Remote, together

Remote, together

  • Jul 2020
From interview to work life balance – how remote working is changing the face of business

The Coronavirus lockdown has forced many businesses to re-examine the ways in which they operate. Remote working – and remote recruitment – are becoming more common, presenting an array of adjustments to be made by companies in all sectors.

Remote recruitment

If remote recruitment is to work, resources become pivotal: “Most companies will need to quickly ramp up their use of video-call technology for remote recruitment, as well as customised applicant tracking systems,” says Candice Clark, Managing Director, Dynamic Talent. “Recruiters will need to apply their sound knowledge of selection methodologies more than ever before, and especially how to adapt these to a remote recruitment model,” Clark explains. “If you are recruiting with a high-quality KPI scorecard for the role and asking good competency-based questions, guided by a sound selection methodology, your chances of successfully recruiting the right person are high, even if you have never met them.”

Empathy and compassion part of mix

Greg Naidoo, Head of Talent Acquisition at Inspired Testing, says that “empathy and compassion are important in ensuring a high-quality recruitment process, particularly when it’s done remotely. “The interviewer should seek to understand the candidate first – their environment and circumstances – and then transition into the interview. This is uncharted territory that we are all discovering together, so it is imperative that we create a sense of inclusivity.”

“It would also be effective for companies to put together a basic guide for interviewees on how to use a particular video call tool, and how to prepare for a remote interview,” Clark advises.

Getting the remote interview right

As far as candidates themselves go, how can they present themselves remotely in the best professional way? Clark gives some basic tips: Show up on time, dress professionally, and be 120% prepared. “Because the interview is being done remotely, that does not mean it is more casual, or that professionalism can be overlooked.” Candidates should prepare by getting to know the video call tool they will be interviewed on, and practice on it with a friend. “Get all the technicalities out of the way at least two days before the interview – that will calm nerves and ensure putting your best foot forward on the day,” adds Clark. Candidates should also be prepared for questions around time management, taking the initiative and independent problem-solving.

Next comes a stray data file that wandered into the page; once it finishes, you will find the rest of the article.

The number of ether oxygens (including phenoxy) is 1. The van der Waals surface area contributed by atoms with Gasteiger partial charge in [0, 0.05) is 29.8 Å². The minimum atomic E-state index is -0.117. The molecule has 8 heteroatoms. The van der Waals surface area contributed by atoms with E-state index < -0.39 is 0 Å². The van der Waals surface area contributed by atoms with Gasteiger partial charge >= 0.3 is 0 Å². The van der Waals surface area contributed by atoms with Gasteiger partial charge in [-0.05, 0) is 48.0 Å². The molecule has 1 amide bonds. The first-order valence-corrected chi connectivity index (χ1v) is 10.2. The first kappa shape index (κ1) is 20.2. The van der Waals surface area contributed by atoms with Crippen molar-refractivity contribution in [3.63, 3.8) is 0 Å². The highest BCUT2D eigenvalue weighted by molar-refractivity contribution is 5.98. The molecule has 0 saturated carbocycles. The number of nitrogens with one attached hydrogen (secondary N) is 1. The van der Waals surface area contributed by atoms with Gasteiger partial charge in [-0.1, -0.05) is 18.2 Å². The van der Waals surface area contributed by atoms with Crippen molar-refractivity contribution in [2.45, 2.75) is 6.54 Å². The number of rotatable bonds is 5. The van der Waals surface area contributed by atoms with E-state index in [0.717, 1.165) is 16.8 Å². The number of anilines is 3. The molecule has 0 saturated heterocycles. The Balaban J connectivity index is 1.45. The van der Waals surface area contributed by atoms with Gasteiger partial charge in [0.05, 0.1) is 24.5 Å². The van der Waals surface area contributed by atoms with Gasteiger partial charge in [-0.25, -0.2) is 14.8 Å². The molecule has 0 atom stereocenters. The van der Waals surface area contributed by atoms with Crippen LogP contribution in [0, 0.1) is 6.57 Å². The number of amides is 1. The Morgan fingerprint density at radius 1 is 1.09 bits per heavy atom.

Because there is still much that can be gauged from a face-to-face interview (such as non-verbal body language, which is a lot harder to assess during a remote interview), there is likely to still be a place for it. This could shift though, as technology catches up a bit more – especially in the field of virtual reality. But for firms in ICT, remote interviews are becoming standard fare.

Big brother isn’t watching

When it comes to remote working, lockdown has shown us that we don’t need everyone to be physically present all the time to do great work. “It’s not necessarily an all-or-nothing decision. It’s possible – actually essential – to find the right balance between working at the office and working from home,” says Johan Prinsloo, owner and Agile People Coach of Nu-HR. Prinsloo sees opportunity in the current situation for businesses to redesign their organisational operating system (OOS). He identifies the two crucial elements – collaboration and communication. “Any OOS redesign must ensure effective collaboration and communication between the business units, teams, and role-players at all the levels in the organisation.”

However, there is no one-size-fits-all solution and “every business will have to find a clear, workable, longer-term approach that makes sense for their unique business circumstances and their employee’s well-being,” advises Prinsloo, emphasising that this is the time to show sound leadership and re-examine your business’s needs, culture, impact on customers and what can work for employees,” Prinsloo emphasises. “Lastly,” he adds, “remember to consider whether your planned changes reflect your company values and what the business stands for.”

Are we in for a permanent change?

This seems to depend on different territories and the size of a client, says Clark. “Organisations in Europe (with more than 200 employees) are aggressively changing their model to remote working – including remote recruiting and remote onboarding. So far in South Africa, and mainly in smaller businesses, there seems to be a desire to get back to the office environment. These businesses mostly see the current situation as temporary. ICT is leading the way in the composition of a new landscape though, and we can expect more traditional sectors to move towards remote models as it becomes the accepted norm.”